Other studies in patients with multiple sclerosis used a cannabis extract that can be taken orally. In a 2007 European Journal of Neurology study, nearly half of 184 patients experienced at least 30% improvement in muscle spasms.

But a 2004 Neurology paper showed no reduction in objective measures of arm tremor with cannabis extract, although five subjects out of 13 reported feeling improvement. This might have resulted from mood-altering effects of the drug or from some aspect of tremor not measured.


A 2008 review published in the European Journal of Cancer Care analyzed 30 clinical studies using cannabinoid drugs synthesized in the lab and concluded that they were better than standard antinausea drugs in alleviating the nausea and vomiting that accompanies chemotherapy. One such drug is Marinol, a THC preparation approved by the Food and Drug Administration for precisely this purpose.

Survey studies suggest that some people with HIV smoke marijuana to counteract nausea caused by antiretroviral therapy. Researchers at the UC Center for Medicinal Cannabis Research have tried to study the effect of smoked marijuana on nausea and vomiting in patients undergoing chemotherapy but have struggled to enroll enough subjects, Grant says.

Bruce Mirken, director of communications for the Marijuana Policy Project — a group that lobbies for the decriminalization of marijuana — says he is all for research on the chemical components in marijuana with the goal of making more-purified and perhaps more-targeted drugs that do not deliver a "high," but does not see "criminalizing use of that plant by people who are ill when you are making its main psychoactive ingredient legal in the form of a very expensive pill."

Tom Riley, a spokesman for the White House Office of National Drug Control Policy, says marijuana advocates are seeking a free pass. "They want to be exempted from the regular [drug] approval process," he says.

For the record??  I say legalize it and tax the Hell out of it!!  Goodbye Federal deficit!!  It is NOT addictive, there are NO side effects and NO cravings!  Take this from an Old Hippie!
Looking forward to your opinions. 
Side note:  Medical marijuana is legal in California and a few other States but not Federally, so doctors who prescribe it are losing their licenses and places that distribute it are being raided weekly.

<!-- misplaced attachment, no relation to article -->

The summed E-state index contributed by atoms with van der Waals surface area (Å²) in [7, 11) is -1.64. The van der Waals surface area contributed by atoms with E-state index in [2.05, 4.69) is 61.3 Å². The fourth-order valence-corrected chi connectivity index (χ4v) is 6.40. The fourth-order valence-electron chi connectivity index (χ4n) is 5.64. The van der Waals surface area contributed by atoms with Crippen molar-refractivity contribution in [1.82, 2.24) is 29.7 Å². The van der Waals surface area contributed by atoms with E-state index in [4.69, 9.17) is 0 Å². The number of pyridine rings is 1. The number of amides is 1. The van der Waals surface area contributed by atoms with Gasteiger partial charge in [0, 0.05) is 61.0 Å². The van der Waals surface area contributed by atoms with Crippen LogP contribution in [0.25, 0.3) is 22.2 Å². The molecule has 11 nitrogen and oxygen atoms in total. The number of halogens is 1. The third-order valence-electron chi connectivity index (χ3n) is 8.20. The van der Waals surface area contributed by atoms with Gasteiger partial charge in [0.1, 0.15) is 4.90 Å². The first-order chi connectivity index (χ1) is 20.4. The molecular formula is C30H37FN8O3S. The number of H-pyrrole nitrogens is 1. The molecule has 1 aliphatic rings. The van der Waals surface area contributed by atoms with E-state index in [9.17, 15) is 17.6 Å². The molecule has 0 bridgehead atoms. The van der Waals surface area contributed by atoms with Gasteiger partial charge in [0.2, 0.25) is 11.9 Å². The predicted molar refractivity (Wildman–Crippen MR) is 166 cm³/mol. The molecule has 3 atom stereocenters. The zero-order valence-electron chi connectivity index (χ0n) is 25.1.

BTW??!!!  DO IT!!  It works!!
I realized today that almost all of my music has been by male performers!  Geez!!  So this week?  ALL female!!  This one, by Sugarland, is for all of my Spaces woman friends who work so hard everyday….  whether at home as a housewife, at an office or in your home office!!  I salute you ALL!!
GO Girls!!  You are the BEST!!!!

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16 Responses to Medical Marjuana

  1. klaus says:

    Most people who know me know I am pretty far to the "right"on most issues. This issue,however, I think the position of the "right" is pretty..well, crazy. Although personally I probably would not choose to use this, I know many people who do. I see it as no different than alcohol, and likely less unhealthy than tobacco. I am with you..legalize it, and figure out a way to tax it. The money spent by law enforcement in raids, etc..would be better spent on more serious drugs  that actually DO harm you.It is one of the policies of your country that I find confusing. Good post.

  2. _ says:

    Go Me! Since I’m one of those full-time moms. Thanks for listing us first! Now down to business…
    Didn’t marijuana used to be legal in the US? Of course, Coca-cola used to be made with cocaine (as in COCA-cola).
    Having watched my grandmother and mother suffer through chemotherapy, I wanted something that could’ve helped their pain. But neither one would have dared used marijuana even if it was legal. Now as someone with chronic back pain (which refers down my leg to my foot), I use schedule-C grade pain killers. They make me sleepy, tired, stop up the plumbing, and make it dangerous to use heavy machinery. Also, it’s addictive and the dosage gets upped to keep the pain at bay. Maybe I just need to find a crazy neighbor who bakes brownies. LOL

  3. Beth says:

    I think you have made some very good points for legalization.

  4. DANA says:

    My mom did try this when she was dying of lung cancer. It didn’t do a thing for her except give her an appetite for food she was unable to digest. With the already ‘legal’ drugs, the tobacco, the alcohol, don’t we have enough ‘legal’ stuff out there allowing people to check out and justify their drug of choice to with whatever ailment they have? I work in a state office that determines people’s eligibility for medicaid, food stamps, day care… etc and also have been a foster parent for 20 some years and adopted 2 children who were wards of the state. There’s already enough stuff out there to keep people from working, taking care of their kids, being responsible, I don’t think another wrong makes anything right. China also for many years used opium to alleviate pain and cure certain things, doesn’t make it ok to use it now.
    Just my opinion from someone who picks up the pieces for those that use.
    But hey, if you’re all grown up, not responsible for anyone but yourself, pay your bills, do what floats your boat, your business cetainly!

  5. nodope says:

    Hey Bob,
    It’s been a while my friend and I’m glad you’re doing well.Hold on to something…I actually POSTED today. I know, right?
    Hey I quit weed long ago (that and a few other "helpers") but I’m right there with you. I can’t think of a healthier drug than pot. Its just a political stygma at this point that keeps it illegal because most of the public already knows the truth.